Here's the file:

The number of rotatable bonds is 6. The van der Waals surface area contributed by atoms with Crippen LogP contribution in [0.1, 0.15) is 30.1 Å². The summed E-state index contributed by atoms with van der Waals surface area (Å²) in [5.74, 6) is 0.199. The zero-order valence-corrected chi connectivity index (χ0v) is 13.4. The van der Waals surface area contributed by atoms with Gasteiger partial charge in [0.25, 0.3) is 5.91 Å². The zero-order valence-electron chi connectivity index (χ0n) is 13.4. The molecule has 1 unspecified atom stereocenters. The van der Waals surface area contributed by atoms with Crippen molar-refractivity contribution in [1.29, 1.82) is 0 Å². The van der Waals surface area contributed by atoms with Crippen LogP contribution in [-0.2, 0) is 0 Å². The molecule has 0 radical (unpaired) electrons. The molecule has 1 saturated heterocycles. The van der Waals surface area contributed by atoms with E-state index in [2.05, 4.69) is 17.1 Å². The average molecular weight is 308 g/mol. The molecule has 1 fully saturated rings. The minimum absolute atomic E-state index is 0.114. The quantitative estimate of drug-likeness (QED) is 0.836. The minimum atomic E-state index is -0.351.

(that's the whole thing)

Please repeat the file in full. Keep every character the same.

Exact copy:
The number of rotatable bonds is 6. The van der Waals surface area contributed by atoms with Crippen LogP contribution in [0.1, 0.15) is 30.1 Å². The summed E-state index contributed by atoms with van der Waals surface area (Å²) in [5.74, 6) is 0.199. The zero-order valence-corrected chi connectivity index (χ0v) is 13.4. The van der Waals surface area contributed by atoms with Gasteiger partial charge in [0.25, 0.3) is 5.91 Å². The zero-order valence-electron chi connectivity index (χ0n) is 13.4. The molecule has 1 unspecified atom stereocenters. The van der Waals surface area contributed by atoms with Crippen molar-refractivity contribution in [1.29, 1.82) is 0 Å². The van der Waals surface area contributed by atoms with Crippen LogP contribution in [-0.2, 0) is 0 Å². The molecule has 0 radical (unpaired) electrons. The molecule has 1 saturated heterocycles. The van der Waals surface area contributed by atoms with E-state index in [2.05, 4.69) is 17.1 Å². The average molecular weight is 308 g/mol. The molecule has 1 fully saturated rings. The minimum absolute atomic E-state index is 0.114. The quantitative estimate of drug-likeness (QED) is 0.836. The minimum atomic E-state index is -0.351.